The rapid rise and fall of Turkey’s pro-Kurdish party
Author: Mustafa Akyol Posted January 4, 2016
Half a year ago, the Peoples’ Democratic Party (HDP) spearheaded by Selahattin Demirtas, its young, charismatic leader, was the rising star in Turkish politics. The party, with its roots in the violent Kurdish political movement dominated by the armed and illegal Kurdistan Workers Party (PKK), had recast itself as a left-liberal, inclusive peacenik movement and a bulwark against President Recep Tayyip Erdogan’s growing authoritarianism. As a result, it emerged from the June 7 general elections with some 13.1% of the vote, doubling its usual mandate. Since then, however, the HDP’s meteoric rise has been reversed by a meteoric fall.
In the Nov. 1 snap elections, the HDP vote declined to 10.8%, resulting in the party losing 21 of the 80 parliamentary seats it had won just five months earlier. More recently, prominent voices in the mainstream, secular-liberal media who had supported Demirtas, or at least seemed sympathetic to his cause, began to oppose him and his party. Many political commentators believe the HDP “squandered” the opportunity it had created earlier in the year and will never regain it.
There is a clear and simple reason for this: In the wake of the June elections, the sluggish, yet still effective “peace process” remained ongoing between the government and the PKK. In June, however, the process collapsed, and the three-decade-old armed conflict resumed, with PKK attacks on security forces and counterterrorism responses by the government. Soon thereafter, the PKK initiated a strategy of creating “autonomous” zones in certain Kurdish towns, leading to urban warfare between its forces and government troops. The result has been a mini civil war in which more than 150 Turkish soldiers and 180 PKK fighters have died. Civilians caught in the crossfire have suffered the worst, sustaining more than 260 casualties and 750 injured, according to the Human Rights Association.
Why did the peace process fail and Turkey descend into bloodshed? Naturally, the PKK blames the government, and the government blames the PKK. I have argued mutual responsibility in addition to the toxic effects of the Syrian civil war spilling into Turkey. The conflict is not a war between Turkey and “the Kurds” — as often incorrectly asserted in Western media — but between Turkey and the PKK. In fact, Iraqi Kurdistan and its traditionalist leader, Massoud Barzani, find themselves closer to Ankara in this conflict than to the Marxist and “arrogant” PKK.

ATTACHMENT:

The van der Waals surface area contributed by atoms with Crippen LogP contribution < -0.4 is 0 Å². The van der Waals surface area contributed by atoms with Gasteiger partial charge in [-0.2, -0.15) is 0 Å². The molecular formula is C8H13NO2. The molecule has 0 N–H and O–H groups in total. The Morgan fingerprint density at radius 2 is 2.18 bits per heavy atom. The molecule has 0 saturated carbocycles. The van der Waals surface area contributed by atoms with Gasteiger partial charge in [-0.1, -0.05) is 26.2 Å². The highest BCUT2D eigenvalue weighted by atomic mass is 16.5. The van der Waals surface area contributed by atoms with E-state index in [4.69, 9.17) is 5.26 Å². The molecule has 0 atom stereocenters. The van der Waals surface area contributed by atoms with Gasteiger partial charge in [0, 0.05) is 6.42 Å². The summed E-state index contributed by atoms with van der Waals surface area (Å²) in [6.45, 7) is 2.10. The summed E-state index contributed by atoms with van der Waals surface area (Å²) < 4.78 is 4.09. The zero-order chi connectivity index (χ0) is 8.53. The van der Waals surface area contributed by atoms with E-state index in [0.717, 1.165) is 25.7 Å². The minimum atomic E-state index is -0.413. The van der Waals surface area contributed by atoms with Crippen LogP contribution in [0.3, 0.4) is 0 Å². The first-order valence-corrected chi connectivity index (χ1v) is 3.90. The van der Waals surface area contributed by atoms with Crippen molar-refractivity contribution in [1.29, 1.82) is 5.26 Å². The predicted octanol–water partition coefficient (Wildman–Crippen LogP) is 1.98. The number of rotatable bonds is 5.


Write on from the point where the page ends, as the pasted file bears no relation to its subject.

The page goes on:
In any case, the collapse of the peace process has been a major calamity for Turkey, and the HDP could have played a helpful role by calling for peace and criticizing the violence on both sides. Instead, the party chose to fully ally itself with the PKK, legitimize its violence and even advocate its maximalist goal of an independent Kurdistan. That is why the HDP quickly lost its charm beyond its traditional ethno-political base.
Demirtas had orchestrated the HDP’s rise, and he also captained its fall through a series of blunders. First, he visited Moscow on Dec. 23 to meet with Russian Foreign Minister Sergey Lavrov and backed the Kremlin's position surrounding the Nov. 24 downing of a Russian warplane in Turkish airspace. At a time when Turkish-Russian relations were extremely tense, this love affair in Moscow was naturally perceived and slammed by the Turkish government as “treason.”